Shravanabelagola is one of the most important pilgrim centres of the Jains in South India. It is a place of great importance in view of its religious heritage and is of great archaeological significance too. The place derives its name from the point that Shravana or Shramana means a Jain ascetic and Belagola or Biliya Kola means white pond.
The Sanskrit equivalents Svetasarovara, Dhavalasarovara and Dhavalasarasa used in the inscriptions support this meaning. The place is also designated as Devara Be?go?a “White Pond of God” and Gomma?apuram “city of Gomma?a” in some epigraphs.
More than 800 inscriptions have been found at Shravanabelagola, dating back to various times from 600 AD to 1830 AD. A large number of these are found in the Chandragiri and the rest can be seen in the Vindhyagiri Hill and the town. Most of the inscriptions at the Chandragiri date back to the 10th century. These inscriptions include texts in Kannada. The second volume of Epigraphia Carnatica, written by B. Lewis Rice, is dedicated to the inscriptions found here. The inscriptions are written in Purvahalagannada (Ancient Kannada) and Halegannada (Old Kannada) characters. Some of these inscriptions mention the rise and growth in power of the Western Ganga Dynasty, the Rashtrakutas, the Hoysala Empire, the Vijayanagara Empire and the Wodeyar dynasty. These inscriptions have helped modern scholars to understand the nature and development of the Kannada language and its literature.
According to Jain theology, there are periods of happiness and peace called “Utsarpini”, during which truth and Dharma’ reign. Alternately, during ‘Avasarpini’, truth declines and ‘adharma’ reigns. During the period of deterioration and decline the “Thirthankaras” (the realized souls) incarnate in this world and guide people to truth and the right path.
There are 24 Thirthankaras. The first Tirthankara is Purudeva also called Vrishabhadeva or Adinatha. Vrishabhadeva had two wives.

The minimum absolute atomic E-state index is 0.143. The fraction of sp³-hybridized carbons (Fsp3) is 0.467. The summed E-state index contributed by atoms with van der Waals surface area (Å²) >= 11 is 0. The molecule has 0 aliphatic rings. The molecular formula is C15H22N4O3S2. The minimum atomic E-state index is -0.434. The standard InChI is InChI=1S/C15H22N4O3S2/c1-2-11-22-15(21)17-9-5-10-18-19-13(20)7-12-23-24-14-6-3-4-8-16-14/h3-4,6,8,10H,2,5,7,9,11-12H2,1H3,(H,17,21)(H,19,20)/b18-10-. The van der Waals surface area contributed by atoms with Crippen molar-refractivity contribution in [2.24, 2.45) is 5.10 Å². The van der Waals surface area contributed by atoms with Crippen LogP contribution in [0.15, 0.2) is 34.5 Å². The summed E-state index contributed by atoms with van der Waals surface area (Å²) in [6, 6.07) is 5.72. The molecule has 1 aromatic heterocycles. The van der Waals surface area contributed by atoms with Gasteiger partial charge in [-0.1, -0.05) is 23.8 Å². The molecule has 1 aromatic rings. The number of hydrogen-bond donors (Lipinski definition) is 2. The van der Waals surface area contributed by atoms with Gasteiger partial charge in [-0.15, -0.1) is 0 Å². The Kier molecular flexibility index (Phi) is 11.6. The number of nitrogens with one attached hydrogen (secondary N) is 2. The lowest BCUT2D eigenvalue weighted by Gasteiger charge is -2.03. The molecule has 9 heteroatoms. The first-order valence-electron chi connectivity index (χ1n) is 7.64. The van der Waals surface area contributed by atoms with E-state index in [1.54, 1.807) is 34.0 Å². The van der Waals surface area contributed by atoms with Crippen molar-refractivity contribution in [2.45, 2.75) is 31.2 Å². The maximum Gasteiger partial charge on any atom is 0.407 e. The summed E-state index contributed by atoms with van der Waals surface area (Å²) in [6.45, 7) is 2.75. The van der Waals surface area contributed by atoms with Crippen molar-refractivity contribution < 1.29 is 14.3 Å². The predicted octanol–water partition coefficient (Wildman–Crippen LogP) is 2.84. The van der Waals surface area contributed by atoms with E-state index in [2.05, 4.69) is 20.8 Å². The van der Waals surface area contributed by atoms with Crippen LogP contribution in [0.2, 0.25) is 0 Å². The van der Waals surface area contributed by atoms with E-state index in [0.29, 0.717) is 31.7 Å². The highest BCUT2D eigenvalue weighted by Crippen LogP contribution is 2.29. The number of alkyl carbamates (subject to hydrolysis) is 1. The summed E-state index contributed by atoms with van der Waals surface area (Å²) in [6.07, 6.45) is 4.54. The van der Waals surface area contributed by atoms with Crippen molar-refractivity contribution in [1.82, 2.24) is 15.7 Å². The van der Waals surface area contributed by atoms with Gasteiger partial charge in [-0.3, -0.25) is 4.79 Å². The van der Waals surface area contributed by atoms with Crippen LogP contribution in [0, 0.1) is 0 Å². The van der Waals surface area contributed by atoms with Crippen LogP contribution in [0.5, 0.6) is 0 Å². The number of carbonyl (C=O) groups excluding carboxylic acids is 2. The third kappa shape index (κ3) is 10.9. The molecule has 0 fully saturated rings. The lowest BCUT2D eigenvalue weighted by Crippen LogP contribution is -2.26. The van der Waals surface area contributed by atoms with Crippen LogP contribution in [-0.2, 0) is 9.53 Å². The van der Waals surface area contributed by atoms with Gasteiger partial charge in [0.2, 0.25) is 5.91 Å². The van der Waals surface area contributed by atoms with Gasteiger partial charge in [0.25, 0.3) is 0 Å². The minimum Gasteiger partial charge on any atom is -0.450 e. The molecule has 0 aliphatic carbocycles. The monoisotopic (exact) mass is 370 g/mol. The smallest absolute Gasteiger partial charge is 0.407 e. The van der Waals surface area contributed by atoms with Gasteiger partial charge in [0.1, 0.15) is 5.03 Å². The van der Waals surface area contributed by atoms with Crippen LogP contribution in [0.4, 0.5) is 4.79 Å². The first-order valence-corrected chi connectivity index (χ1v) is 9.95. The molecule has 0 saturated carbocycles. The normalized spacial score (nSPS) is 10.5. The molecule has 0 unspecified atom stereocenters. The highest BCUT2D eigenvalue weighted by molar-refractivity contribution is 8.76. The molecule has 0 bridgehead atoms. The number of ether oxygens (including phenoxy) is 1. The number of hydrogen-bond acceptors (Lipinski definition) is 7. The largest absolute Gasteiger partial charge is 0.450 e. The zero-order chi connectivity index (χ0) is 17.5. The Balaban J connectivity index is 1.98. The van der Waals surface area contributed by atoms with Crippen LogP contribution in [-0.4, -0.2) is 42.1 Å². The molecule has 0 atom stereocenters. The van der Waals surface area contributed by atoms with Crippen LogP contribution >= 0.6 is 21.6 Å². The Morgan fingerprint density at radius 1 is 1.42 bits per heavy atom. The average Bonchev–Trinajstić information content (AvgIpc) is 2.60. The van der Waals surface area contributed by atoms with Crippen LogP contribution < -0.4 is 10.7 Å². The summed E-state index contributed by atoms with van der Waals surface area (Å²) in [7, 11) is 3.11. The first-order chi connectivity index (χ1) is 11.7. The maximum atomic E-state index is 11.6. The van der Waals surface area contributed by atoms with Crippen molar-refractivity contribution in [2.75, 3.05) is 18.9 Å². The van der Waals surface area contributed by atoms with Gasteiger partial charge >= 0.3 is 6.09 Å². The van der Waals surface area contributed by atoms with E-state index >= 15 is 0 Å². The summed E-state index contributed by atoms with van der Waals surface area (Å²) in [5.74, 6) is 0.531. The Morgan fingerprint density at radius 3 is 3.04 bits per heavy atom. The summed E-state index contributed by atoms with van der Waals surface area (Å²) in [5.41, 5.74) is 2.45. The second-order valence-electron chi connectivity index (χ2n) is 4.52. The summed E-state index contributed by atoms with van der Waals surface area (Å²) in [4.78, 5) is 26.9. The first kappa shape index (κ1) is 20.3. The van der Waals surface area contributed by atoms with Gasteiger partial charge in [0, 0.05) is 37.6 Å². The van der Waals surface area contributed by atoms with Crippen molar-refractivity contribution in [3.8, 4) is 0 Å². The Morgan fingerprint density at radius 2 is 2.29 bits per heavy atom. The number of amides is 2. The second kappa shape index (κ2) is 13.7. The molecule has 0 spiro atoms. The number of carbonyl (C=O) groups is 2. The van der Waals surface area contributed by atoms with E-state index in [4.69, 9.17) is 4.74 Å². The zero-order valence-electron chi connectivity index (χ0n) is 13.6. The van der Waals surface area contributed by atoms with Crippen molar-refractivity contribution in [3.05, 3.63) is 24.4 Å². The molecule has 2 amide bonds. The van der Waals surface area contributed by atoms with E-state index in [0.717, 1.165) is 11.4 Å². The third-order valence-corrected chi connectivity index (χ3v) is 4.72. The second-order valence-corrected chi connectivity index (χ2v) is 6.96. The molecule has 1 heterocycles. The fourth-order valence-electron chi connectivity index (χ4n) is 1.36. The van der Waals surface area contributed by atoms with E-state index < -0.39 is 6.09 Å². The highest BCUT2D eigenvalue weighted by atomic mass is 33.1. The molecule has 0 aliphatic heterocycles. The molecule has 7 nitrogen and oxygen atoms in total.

Following are the prominent Basadis in the town:
The elder queen was called Yashaswathi. She gave birth to Bharatha and other sons and a daughter called Brahma. The younger queen was Sunanda who gave birth to a son called Bahubali and a daughter Sunadri.
Purudeva renounced the world and announced his elder son Bharatha as King. Bahubali was anointed as the Yuvaraj (heir apparent). They squabbled between themselves for the kingdom. When Bharata returned to the kingdom after successfully conquering many other kings, Bahubali refused to hand over the throne back to him. In order to avoid bloodshed, the two brothers decided to fight among themselves. In the ensuing fight, Bahubali defeated his brother. However, he soon was overcome by grief and shame of seeing his defeated brother. His mind
transforms and he renounced the world. Bahubali observes penance and attained Kevalagnana.
Thousands of years later, a local chieftain Chavundaraya was reigning the land. In identical dreams to Chavundaraya and his mother Kalala Devi, the Kushmandini Yakshi ordered Chavundaraya to erect a statue in honour of Bahubali. The next morning, as directed in the dream, Chavundaraya shot his golden arrow during the first daylight from the top of Chandragiri hill to the top of the Vindhyagiri hill on the opposite side. Prophecy came true as the image of Bahubali appeared. Chavundaraya resolved to have an idol of the same description built at the same spot on Vindhyagiri hill. The sculpture was carved out of a single block of granite by the most skilful sculptors of the land under the guidance of Arishtanemi.
Shravanabelagola has two hills, Chandragiri and Vindhyagiri. Acharya Bhadrabahu and his pupil Chandragupta Maurya are believed to have meditated on the Chandragiri hill. Chandragupta Basadi, dedicated to Chandragupta Maurya, was originally built by Ashoka in the 3rd century BCE. Chandragiri also has memorials/Basadis dedicated to numerous monks and Jain ascetics who have meditated here since the 5th century CE. Chandragiri also
has a famous temple built by Chavundaraya.
The 58-feet tall monolithic statue of Gommateshwara is located on Vindyagiri Hill. It is considered to be the world’s largest monolithic statue. The base of the statue has
inscriptions in Prakrit dating from 981 CE. The inscription praises the King who funded the effort and his general, Chavundaraya, who erected the statue for his mother. Every twelve years, thousands of devotees congregate here to perform the Mahamastakabhisheka.
The temple town of Shravanabelagola has a population of about 5000. The Jain matha is located in the town. The matha is headed by His Holiness Swasti Sri Charukeerthi Bhattrakha Swamiji. The town is also famous for the large Kalyani(stepped well) and 7 other prominent Jain Basadis. The local populace is famous for their accommodating nature during the world famous Mahamastakabhisheka. Several residents are known to allow visitors to occupy their houses while they themselves move out and stay at their relatives’ places in nearby villages during the entire period of the mega event. Even though the practice has declined in recent years, most residents rent out their premises at nominal costs for the devotees. n